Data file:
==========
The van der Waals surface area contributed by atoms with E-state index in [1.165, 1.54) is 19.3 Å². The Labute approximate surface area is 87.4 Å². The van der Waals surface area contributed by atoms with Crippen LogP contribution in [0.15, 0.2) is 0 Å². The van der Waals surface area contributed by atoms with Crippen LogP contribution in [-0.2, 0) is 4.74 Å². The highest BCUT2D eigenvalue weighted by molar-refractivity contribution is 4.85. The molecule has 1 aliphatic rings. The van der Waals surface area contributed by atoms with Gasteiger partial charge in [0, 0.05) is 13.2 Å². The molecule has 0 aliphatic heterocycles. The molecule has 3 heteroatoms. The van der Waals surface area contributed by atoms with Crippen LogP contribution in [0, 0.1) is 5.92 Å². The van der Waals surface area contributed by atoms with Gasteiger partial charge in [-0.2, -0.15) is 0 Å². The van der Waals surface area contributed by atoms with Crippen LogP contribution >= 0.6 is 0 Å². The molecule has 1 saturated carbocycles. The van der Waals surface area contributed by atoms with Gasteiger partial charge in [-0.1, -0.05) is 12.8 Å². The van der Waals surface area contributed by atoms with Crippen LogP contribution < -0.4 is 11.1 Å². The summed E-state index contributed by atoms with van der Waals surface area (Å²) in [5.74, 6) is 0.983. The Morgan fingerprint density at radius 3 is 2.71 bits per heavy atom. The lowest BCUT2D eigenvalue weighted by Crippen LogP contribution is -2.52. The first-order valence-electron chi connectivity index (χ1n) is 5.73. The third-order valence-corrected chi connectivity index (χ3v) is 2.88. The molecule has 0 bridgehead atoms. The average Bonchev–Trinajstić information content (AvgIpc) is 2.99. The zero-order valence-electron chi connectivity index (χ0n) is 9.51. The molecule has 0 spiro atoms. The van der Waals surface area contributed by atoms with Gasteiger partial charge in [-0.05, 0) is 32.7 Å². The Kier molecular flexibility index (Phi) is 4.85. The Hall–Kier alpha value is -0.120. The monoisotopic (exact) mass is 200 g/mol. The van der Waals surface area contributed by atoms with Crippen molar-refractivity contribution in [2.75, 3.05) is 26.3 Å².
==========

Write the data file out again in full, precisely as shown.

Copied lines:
The van der Waals surface area contributed by atoms with E-state index in [1.165, 1.54) is 19.3 Å². The Labute approximate surface area is 87.4 Å². The van der Waals surface area contributed by atoms with Crippen LogP contribution in [0.15, 0.2) is 0 Å². The van der Waals surface area contributed by atoms with Crippen LogP contribution in [-0.2, 0) is 4.74 Å². The highest BCUT2D eigenvalue weighted by molar-refractivity contribution is 4.85. The molecule has 1 aliphatic rings. The van der Waals surface area contributed by atoms with Gasteiger partial charge in [0, 0.05) is 13.2 Å². The molecule has 0 aliphatic heterocycles. The molecule has 3 heteroatoms. The van der Waals surface area contributed by atoms with Crippen LogP contribution in [0, 0.1) is 5.92 Å². The van der Waals surface area contributed by atoms with Gasteiger partial charge in [-0.2, -0.15) is 0 Å². The van der Waals surface area contributed by atoms with Crippen LogP contribution >= 0.6 is 0 Å². The molecule has 1 saturated carbocycles. The van der Waals surface area contributed by atoms with Gasteiger partial charge in [-0.1, -0.05) is 12.8 Å². The van der Waals surface area contributed by atoms with Crippen LogP contribution < -0.4 is 11.1 Å². The summed E-state index contributed by atoms with van der Waals surface area (Å²) in [5.74, 6) is 0.983. The Morgan fingerprint density at radius 3 is 2.71 bits per heavy atom. The lowest BCUT2D eigenvalue weighted by Crippen LogP contribution is -2.52. The first-order valence-electron chi connectivity index (χ1n) is 5.73. The third-order valence-corrected chi connectivity index (χ3v) is 2.88. The molecule has 0 bridgehead atoms. The average Bonchev–Trinajstić information content (AvgIpc) is 2.99. The zero-order valence-electron chi connectivity index (χ0n) is 9.51. The molecule has 0 spiro atoms. The van der Waals surface area contributed by atoms with Gasteiger partial charge in [-0.05, 0) is 32.7 Å². The Kier molecular flexibility index (Phi) is 4.85. The Hall–Kier alpha value is -0.120. The monoisotopic (exact) mass is 200 g/mol. The van der Waals surface area contributed by atoms with Crippen molar-refractivity contribution in [2.75, 3.05) is 26.3 Å².